(I have to admit I developed a deep longing for beach glass after reading this book!)
Full disclosure--I haven't read these last three books yet. But they are on my (freakishly long) "to read" list because I know that they will make me giggle, and who doesn't need more giggles in their life, right? I did see the movie "Must Love Dogs", though, and I very firmly recommend it.
There was a time when March Monroe thought she and her daughter Olivia would never really cut the cord. Now Olivia is off to college and March is secretly doing the same thing. It's a high-voltage shock when they run into each other as student interns at the local radio station. This effervescent story will strike a chord with women of all ages-whether they have kids in college or are just now choosing their majors. Required reading for absolute enjoyment!
Must Love Dogs
Forty-year-old Sarah Hurlihy, a divorced preschool teacher whose life is her classroom, is about to meet her first date in more than a decade. It was the "Loves Dogs" that hooked her in the personal ad, and now she is scanning her neighborhood café for the man with a yellow rose. And find him she does, but he's the last person on earth she expects to find there . . .
In Must Love Dogs, hilarious missteps abound. Sarah's widowed father, Billy Hurlihy, with six adult kids, is seeing at least two women. And he and Sarah aren't the only Hurlihys with romantic challenges. Her brother Michael, for one, has a rocky marriage that Mother Teresa, his St. Bernard, just may put over the edge. With self-deprecating humor and a laugh-out-loud view of the way we live now, including shar pei/Labrador crosses and a transgenerational body-piercing experience, Must Love Dogs is a perfect beach read that melts the heartache of dating with warmth and humor.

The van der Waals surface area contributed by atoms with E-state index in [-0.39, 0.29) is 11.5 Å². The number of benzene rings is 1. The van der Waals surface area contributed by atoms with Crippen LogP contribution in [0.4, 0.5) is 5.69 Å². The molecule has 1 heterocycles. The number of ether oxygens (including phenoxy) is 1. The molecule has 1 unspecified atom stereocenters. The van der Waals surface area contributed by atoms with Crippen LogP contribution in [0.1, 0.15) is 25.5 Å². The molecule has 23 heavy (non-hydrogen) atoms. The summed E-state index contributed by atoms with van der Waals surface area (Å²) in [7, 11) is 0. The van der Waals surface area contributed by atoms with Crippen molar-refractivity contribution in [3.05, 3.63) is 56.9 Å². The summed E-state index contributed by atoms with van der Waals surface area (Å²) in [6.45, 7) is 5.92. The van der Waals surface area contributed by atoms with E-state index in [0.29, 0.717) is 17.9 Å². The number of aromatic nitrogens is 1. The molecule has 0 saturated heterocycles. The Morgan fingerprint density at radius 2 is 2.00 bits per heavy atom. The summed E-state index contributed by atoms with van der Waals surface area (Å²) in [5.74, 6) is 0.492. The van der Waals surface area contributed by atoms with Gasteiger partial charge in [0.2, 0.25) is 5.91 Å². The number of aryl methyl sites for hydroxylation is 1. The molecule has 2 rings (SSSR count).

Ready to Fall
Where can a 40-ish woman turn when her marriage has gone stale and her kids treat her like an unpaid chauffeur? In Beth Riordan's case, it's to cyberspace. She takes a zany romp with love through wry, revelatory e-mails to Thomas, her handsome neighbor in a New England suburb, travel writer in the middle of a divorce. Although the families have not previously been close, Thomas asks Beth to attend to his pet rabbits while he is away researching a new travel guide. Beth begins to confide her own unhappiness in series of poignant yet funny e-mails to Thomas while he is on the road. Nothing in Beth Riordan's life is about her. She drives her daughters to endless swim practices. Her husband no longer notices her. Her best friend is self-absorbed. The baby of the family is 10 and needs her less every day. Thomas replies cautiously at first to Beth's stories of truck drivers who ignore her for her nubile daughters, family conversations that repeatedly fail to focus on her needs, a week-long excursion to a self-discovery camp with a feminist girlfriend. When Thomas returns from his trip, longing and love, family and friendship combine to produce a climax that surprises Beth and the reader alike.